Senator Pearce - Then the honorable senator knows better than the Premier of South Australia, who says that they will pass a Bill this session.

Senator VARDON - I have heard that the Premier of Western Australia has said so; but I have not heard that the Premier of South Australia said so.

Senator Pearce - The honorable senator heard the paragraph I read from the Adelaide Advertiser and the Argus.

Senator VARDON - I understand that a wire was received from Mr. Scaddan, the Premier of Western Australia; but the Minister of Defence would not himself accept a newspaper paragraph as a sufficient authority.

Senator Pearce - I would as soon accept it as a statement from the honorable senator, unsupported by any proof.

Senator Millen - Yesterday the Minister read a newspaper paragraph to showhow unreliable newspaper comments are. .

Senator VARDON - The Minister of Defence tol'd us that in his reply to the second-reading debate he would give us all sorts of information as to how the line would be constructed, whether by contract or day labour, and, if by day labour, whether the engineer would be given a free hand in carrying out the work. But he never said a word about these things in his speech in reply, and the questions asked on these subjects have not been answered yet. I shall not support Senator Walker's amendment for the reasons I have given; but I do think that we ought to state in this clause the minimum area of land we are prepared to accept. I believe that if we included in this Bill a condition that the States should grant a strip half-a-mile wide on either side of the line, they would do it. If the matter is left to them, they may pass legislation to give us only 3 chains if they like. If the Minister of Defence is sincere in his statement that he thinks we should have a strip half-a-mile wide on each side of the line, he will put that into the Bill, and South Australia and Western Australia would then know that if that were not considered the line would not be constructed.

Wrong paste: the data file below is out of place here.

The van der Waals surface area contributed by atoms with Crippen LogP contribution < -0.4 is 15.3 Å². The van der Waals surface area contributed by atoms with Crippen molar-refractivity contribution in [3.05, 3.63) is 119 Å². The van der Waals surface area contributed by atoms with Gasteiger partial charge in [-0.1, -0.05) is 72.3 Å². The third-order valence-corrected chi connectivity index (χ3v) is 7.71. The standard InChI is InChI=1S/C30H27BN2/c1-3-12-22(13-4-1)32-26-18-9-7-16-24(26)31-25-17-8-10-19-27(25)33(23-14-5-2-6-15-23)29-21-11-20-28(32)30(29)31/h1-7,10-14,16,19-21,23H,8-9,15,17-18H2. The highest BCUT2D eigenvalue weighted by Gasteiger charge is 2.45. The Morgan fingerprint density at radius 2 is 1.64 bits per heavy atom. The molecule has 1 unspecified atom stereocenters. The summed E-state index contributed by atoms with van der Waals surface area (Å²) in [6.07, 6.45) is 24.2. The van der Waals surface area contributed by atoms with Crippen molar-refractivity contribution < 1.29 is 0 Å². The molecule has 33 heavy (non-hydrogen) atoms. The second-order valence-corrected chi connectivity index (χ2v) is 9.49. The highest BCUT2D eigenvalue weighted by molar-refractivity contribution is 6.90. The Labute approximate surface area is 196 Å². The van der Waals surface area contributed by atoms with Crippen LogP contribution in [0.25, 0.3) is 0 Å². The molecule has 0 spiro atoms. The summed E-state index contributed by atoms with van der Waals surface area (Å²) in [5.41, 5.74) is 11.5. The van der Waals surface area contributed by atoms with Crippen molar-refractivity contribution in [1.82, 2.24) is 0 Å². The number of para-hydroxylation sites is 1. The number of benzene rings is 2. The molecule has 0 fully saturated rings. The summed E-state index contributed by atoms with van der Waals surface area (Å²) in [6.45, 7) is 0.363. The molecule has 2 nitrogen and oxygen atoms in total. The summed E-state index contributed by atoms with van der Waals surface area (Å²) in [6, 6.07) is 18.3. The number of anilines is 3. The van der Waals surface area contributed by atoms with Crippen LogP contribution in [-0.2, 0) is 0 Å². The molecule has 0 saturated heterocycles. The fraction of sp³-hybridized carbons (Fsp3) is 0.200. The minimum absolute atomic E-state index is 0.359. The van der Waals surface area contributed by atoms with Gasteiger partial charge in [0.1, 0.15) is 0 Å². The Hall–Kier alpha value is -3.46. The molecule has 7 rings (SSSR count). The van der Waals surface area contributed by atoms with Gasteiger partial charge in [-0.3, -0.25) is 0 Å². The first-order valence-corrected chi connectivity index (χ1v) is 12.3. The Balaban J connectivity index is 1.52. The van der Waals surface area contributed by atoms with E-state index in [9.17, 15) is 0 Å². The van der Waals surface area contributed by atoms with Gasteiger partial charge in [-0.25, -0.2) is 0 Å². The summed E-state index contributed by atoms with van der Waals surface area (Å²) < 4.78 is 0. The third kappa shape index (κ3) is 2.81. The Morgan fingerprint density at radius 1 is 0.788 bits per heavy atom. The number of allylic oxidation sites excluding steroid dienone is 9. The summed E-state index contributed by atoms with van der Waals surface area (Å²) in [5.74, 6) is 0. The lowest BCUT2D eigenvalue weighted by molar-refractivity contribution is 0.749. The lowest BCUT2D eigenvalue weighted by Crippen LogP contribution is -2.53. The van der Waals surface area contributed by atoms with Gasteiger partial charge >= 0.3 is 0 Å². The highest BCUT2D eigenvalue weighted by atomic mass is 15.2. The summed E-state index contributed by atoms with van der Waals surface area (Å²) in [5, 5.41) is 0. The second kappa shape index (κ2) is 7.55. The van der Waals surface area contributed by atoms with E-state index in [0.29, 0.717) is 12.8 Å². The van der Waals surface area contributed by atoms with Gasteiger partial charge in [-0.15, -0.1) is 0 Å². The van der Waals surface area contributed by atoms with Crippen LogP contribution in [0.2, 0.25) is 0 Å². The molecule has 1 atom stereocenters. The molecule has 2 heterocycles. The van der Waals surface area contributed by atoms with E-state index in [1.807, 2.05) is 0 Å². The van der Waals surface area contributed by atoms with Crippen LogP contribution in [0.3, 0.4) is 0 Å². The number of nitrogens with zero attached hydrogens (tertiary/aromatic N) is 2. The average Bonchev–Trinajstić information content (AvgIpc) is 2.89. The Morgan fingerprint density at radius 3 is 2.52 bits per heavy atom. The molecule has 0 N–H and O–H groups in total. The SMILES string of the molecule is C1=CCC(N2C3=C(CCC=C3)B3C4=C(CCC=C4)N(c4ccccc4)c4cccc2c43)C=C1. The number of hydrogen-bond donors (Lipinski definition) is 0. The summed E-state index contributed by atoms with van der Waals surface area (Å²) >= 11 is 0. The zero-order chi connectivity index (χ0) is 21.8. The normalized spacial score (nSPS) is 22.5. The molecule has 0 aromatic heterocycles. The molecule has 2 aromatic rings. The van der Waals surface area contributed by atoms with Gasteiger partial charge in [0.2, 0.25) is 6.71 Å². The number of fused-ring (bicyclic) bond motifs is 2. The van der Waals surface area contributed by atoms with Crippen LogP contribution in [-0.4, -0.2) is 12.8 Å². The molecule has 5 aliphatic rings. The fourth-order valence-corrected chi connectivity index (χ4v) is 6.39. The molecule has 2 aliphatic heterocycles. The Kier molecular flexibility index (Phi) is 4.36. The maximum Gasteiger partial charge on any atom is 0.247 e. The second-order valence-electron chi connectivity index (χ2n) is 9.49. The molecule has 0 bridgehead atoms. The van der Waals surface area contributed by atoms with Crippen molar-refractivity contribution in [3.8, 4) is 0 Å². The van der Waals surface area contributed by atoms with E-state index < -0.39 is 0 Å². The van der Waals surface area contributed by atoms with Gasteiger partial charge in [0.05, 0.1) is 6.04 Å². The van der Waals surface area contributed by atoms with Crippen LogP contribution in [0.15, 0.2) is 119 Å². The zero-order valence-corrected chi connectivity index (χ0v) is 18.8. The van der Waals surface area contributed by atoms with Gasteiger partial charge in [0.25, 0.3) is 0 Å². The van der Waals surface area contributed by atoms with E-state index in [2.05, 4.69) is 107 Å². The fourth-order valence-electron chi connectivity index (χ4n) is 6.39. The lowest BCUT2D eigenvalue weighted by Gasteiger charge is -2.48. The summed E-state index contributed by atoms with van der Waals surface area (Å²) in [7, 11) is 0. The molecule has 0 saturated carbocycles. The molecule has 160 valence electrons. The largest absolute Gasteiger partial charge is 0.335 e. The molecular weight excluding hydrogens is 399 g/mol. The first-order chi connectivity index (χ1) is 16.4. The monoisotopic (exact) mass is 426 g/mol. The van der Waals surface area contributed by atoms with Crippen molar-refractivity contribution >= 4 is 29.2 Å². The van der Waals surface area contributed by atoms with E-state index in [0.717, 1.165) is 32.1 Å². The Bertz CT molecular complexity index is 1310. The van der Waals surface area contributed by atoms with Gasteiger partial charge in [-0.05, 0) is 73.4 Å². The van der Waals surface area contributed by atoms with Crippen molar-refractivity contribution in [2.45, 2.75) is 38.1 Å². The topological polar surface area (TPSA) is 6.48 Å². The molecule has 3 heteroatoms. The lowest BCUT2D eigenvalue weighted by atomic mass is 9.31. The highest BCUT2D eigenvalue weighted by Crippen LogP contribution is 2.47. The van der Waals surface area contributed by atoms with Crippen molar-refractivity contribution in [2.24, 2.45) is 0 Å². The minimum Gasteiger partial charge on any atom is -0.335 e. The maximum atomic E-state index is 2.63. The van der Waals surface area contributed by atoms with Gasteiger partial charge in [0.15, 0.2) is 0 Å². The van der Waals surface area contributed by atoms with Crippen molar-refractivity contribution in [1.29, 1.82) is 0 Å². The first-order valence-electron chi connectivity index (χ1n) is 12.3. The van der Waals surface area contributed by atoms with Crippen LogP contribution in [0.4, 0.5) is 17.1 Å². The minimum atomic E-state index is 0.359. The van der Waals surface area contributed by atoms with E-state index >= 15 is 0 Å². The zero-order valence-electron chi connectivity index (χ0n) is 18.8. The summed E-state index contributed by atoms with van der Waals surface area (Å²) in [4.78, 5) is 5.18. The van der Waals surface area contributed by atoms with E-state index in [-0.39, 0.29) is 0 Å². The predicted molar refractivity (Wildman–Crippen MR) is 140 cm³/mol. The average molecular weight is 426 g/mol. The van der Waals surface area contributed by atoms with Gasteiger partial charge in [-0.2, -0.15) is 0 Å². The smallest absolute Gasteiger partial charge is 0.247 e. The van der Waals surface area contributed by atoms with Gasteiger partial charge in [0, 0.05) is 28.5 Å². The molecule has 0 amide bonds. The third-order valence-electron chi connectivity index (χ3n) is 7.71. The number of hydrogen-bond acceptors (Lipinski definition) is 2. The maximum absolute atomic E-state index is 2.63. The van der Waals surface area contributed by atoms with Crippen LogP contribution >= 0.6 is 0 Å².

Senator Lynch - A strip half-a-mile wide on each side of the line might, not be sufficient on some parts of the line.

Senator Millen - That objection could be easily overcome by using the phrase, "not less than half-a-mile."

Senator Lynch - At present it is left to the discretion of the Minister to insist upon more than half-a-mile where he thinks that would be insufficient.

Senator VARDON - But it is also left to the discretion of the Minister to take 3 chains if he cannot get any more ; and I believe he would take 3 chains sooner than lose the railway.

Senator W RUSSELL (SOUTH AUSTRALIA) - I think that South Australia can be trusted.

Senator VARDON - I am not questioning the good faith of South Australia; but if this matter is not definitely provided for in the Bill, the Governments of South Australia and Western Australia will be in a position to do what they like in the matter. I believe it would be better, for all purposes, to state in this clause, instead of the words " such portion of Crown lands," the words " not less than half-a-mile on either side of the line." I believe, if that provision were included in the Bill, the Minister would get what he desires from both States, and there would be no dilly-dallying about the matter.

Sitting suspended from 1 to 2.30 p.m.